How To Handle a Dental Emergency
A dental emergency can leave you in pain and worried, especially if it is after normal office hours. Examples of emergencies include the following:
- A cracked or broken tooth
- A knocked out or loose tooth
- A lost filling or crown
If one of these issues is affecting your tooth, the following guide can help you make the right decisions to get you through the emergency.
Cracked and Broken Teeth
This is usually due to some trauma – either outside trauma such as when playing sports, or inside trauma such as biting into a hard popcorn kernel. The treatment is the same regardless.
First, rinse well with salt water. This will remove blood from the injury so you can better view it. It will also help prevent infection and bring down swelling. If there are no major lacerations in the mouth, simply bite down on a folded piece of gauze and call your dentist’s after hours emergency number. You can also purchase dental wax to smooth over the rough edges of the crack or chip until you can get in to see your dentist.
If there are major lacerations, visit the emergency room. Damage to the inside of your cheek and your gums has to be stitched and tended to before the broken tooth can be fixed.
Knocked Out Teeth
The loss of a tooth is a more immediate injury than a crack. If you still have the tooth, rinse it off with clear water and place it back in the socket, if possible. Otherwise, place it in a cup of milk. You will need to call your dentist or a 24-hour emergency dentist immediately so they can try to root the tooth back in your mouth.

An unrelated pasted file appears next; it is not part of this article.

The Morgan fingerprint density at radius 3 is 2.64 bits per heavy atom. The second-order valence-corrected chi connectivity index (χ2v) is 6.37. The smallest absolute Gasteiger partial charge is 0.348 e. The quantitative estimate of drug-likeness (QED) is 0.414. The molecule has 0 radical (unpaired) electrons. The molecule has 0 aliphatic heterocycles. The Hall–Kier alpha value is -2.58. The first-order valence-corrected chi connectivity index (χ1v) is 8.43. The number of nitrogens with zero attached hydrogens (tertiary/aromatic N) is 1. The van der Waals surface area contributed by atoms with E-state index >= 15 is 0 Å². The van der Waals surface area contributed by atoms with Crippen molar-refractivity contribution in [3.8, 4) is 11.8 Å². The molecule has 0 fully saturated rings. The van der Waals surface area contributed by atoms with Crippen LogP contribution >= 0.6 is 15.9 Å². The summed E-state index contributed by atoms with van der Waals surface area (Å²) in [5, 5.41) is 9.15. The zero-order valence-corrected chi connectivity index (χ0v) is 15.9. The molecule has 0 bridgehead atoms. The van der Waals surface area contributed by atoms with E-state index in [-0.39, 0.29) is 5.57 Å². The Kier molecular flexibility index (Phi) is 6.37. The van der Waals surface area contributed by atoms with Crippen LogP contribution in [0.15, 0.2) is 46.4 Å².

Sometimes the tooth is simply loosened and not knocked out completely. In this case, it may tighten back up if you are careful. Avoid chewing on that side of the mouth as much as possible until you can schedule an appointment with your dentist.
Lost Fillings and Crowns
When a filling comes out there may be no immediate pain. You can usually place a small piece of dental wax on the area to prevent a cavity from taking hold, and then schedule an appointment at your next convenience.
Crowns are a different matter, since their loss may uncover the nerves inside the tooth and cause pain. If you have the crown, place it back over the tooth and secure it with a bit of dental wax or denture adhesive. Otherwise, cover the tooth with a dental wax so that the nerves aren’t exposed. Usually your dentist can replace the crown if you still have it, saving you the expense of a new one.
For more help with your dental emergencies, call South Temple Dental with any questions.